He started out in ICU, moved to nuero stepdown, has some brainstorm activity. Won't wake up, does not respond to pain stimuli. Mother is making decisions but eldest sister has medical POA. What say do two other siblings and mother have in father's continued treatment and care and next steps? Dr.s say without any improvement next is to move him to a LTC facility, or pull vent and start supportive care.

This question has been closed for answers. Ask a New Question.
Hi, I believe the person who is "health care proxy" determines all medical care. POA is not same thing.
(I copied this link for u)

"Avoid Disagreements Between Your Power of Attorney Holder and Health Care Proxy".
Helpful Answer (0)

I am Mum's Healthcare Representative and she has a 'living will'. My brother is second if I am unable to continue as POA.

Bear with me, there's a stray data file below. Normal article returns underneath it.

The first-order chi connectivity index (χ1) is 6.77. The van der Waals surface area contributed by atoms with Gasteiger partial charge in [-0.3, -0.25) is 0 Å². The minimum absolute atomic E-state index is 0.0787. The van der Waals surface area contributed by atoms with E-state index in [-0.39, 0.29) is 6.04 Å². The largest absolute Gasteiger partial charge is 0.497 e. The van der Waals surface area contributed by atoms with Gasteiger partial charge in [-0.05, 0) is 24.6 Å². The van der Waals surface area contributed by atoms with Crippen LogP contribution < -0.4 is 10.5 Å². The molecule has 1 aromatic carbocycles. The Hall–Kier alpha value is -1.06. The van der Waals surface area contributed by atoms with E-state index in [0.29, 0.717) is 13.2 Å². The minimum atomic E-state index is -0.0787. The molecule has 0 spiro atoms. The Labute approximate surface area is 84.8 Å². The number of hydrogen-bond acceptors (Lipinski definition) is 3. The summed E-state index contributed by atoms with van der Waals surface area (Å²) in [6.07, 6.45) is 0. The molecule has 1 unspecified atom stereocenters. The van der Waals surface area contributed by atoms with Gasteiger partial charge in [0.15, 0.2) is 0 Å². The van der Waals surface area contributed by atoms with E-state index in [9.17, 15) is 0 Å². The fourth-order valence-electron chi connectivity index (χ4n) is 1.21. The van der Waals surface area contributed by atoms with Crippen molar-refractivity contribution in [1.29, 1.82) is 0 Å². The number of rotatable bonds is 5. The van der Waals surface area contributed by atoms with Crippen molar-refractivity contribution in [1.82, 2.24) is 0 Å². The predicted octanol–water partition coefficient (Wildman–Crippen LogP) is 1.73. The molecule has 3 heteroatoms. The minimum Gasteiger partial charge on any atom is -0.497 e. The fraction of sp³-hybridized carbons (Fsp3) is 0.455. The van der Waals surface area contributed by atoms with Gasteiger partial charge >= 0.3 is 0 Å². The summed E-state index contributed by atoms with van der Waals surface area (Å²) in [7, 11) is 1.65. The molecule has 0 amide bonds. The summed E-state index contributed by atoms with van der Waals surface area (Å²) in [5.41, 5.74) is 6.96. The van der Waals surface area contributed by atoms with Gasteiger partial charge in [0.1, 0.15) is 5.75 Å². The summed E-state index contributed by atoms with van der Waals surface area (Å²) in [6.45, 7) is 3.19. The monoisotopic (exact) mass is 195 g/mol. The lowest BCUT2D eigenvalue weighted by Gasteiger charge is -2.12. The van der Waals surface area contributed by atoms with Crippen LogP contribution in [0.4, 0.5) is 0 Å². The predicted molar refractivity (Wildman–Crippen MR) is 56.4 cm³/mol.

Mum has been very clear in documenting what she would want to be done if she were in your father's position. My Step Dad was clear in documenting what he wanted too and Mum found this to be very helpful when he died 10 months ago. He had children, but Mum was the Healthcare Representative and her word stood.

So in your family, the medical POA comes first. And her first concern should be your Dad's comfort.

It can be incredibly hard for some families to accept that a family member is going to die. I have an aunt who would try to stop the nurses from administering morphine to her husband, as she thought they were killing him with it. She could not accept that the cancer that had metastasized to his bones was incredibly painful and he needed the morphine. He was dying, nothing could change that.